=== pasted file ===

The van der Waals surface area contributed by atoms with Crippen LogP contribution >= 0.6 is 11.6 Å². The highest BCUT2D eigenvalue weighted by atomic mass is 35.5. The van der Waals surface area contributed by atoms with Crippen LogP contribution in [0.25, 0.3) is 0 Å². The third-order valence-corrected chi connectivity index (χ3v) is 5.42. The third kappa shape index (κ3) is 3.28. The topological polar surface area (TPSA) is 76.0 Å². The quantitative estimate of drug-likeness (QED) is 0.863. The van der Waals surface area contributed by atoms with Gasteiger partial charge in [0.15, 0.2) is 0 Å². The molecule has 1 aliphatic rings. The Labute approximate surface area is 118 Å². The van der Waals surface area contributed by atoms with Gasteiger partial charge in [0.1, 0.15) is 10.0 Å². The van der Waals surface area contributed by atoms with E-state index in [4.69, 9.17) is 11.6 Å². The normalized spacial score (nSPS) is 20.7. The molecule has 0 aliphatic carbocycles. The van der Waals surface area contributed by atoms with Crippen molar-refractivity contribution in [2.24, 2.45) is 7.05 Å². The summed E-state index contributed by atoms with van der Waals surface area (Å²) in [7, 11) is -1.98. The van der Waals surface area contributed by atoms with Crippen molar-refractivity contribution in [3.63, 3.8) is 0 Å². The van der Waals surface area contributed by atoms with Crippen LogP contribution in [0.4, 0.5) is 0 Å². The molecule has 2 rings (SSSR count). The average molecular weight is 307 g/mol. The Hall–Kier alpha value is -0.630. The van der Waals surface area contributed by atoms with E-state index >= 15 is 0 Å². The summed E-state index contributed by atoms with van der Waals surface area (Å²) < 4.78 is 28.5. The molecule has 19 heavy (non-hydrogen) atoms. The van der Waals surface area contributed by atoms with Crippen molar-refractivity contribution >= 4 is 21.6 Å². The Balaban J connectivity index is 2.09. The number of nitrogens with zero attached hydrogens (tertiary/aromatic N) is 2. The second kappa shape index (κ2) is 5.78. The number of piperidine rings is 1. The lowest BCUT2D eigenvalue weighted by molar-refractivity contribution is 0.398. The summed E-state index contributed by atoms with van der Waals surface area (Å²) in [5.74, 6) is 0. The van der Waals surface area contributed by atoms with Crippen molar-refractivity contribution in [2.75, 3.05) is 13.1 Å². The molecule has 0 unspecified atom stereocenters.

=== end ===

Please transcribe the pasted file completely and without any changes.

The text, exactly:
The van der Waals surface area contributed by atoms with Crippen LogP contribution >= 0.6 is 11.6 Å². The highest BCUT2D eigenvalue weighted by atomic mass is 35.5. The van der Waals surface area contributed by atoms with Crippen LogP contribution in [0.25, 0.3) is 0 Å². The third-order valence-corrected chi connectivity index (χ3v) is 5.42. The third kappa shape index (κ3) is 3.28. The topological polar surface area (TPSA) is 76.0 Å². The quantitative estimate of drug-likeness (QED) is 0.863. The van der Waals surface area contributed by atoms with Gasteiger partial charge in [0.15, 0.2) is 0 Å². The molecule has 1 aliphatic rings. The Labute approximate surface area is 118 Å². The van der Waals surface area contributed by atoms with Gasteiger partial charge in [0.1, 0.15) is 10.0 Å². The van der Waals surface area contributed by atoms with E-state index in [4.69, 9.17) is 11.6 Å². The normalized spacial score (nSPS) is 20.7. The molecule has 0 aliphatic carbocycles. The van der Waals surface area contributed by atoms with Crippen molar-refractivity contribution in [2.24, 2.45) is 7.05 Å². The summed E-state index contributed by atoms with van der Waals surface area (Å²) in [7, 11) is -1.98. The van der Waals surface area contributed by atoms with Crippen molar-refractivity contribution in [3.63, 3.8) is 0 Å². The van der Waals surface area contributed by atoms with Crippen LogP contribution in [0.4, 0.5) is 0 Å². The molecule has 2 rings (SSSR count). The average molecular weight is 307 g/mol. The Hall–Kier alpha value is -0.630. The van der Waals surface area contributed by atoms with E-state index >= 15 is 0 Å². The summed E-state index contributed by atoms with van der Waals surface area (Å²) < 4.78 is 28.5. The molecule has 19 heavy (non-hydrogen) atoms. The van der Waals surface area contributed by atoms with Crippen molar-refractivity contribution >= 4 is 21.6 Å². The Balaban J connectivity index is 2.09. The number of nitrogens with zero attached hydrogens (tertiary/aromatic N) is 2. The second kappa shape index (κ2) is 5.78. The number of piperidine rings is 1. The lowest BCUT2D eigenvalue weighted by molar-refractivity contribution is 0.398. The summed E-state index contributed by atoms with van der Waals surface area (Å²) in [5.74, 6) is 0. The van der Waals surface area contributed by atoms with Crippen molar-refractivity contribution in [2.75, 3.05) is 13.1 Å². The molecule has 0 unspecified atom stereocenters.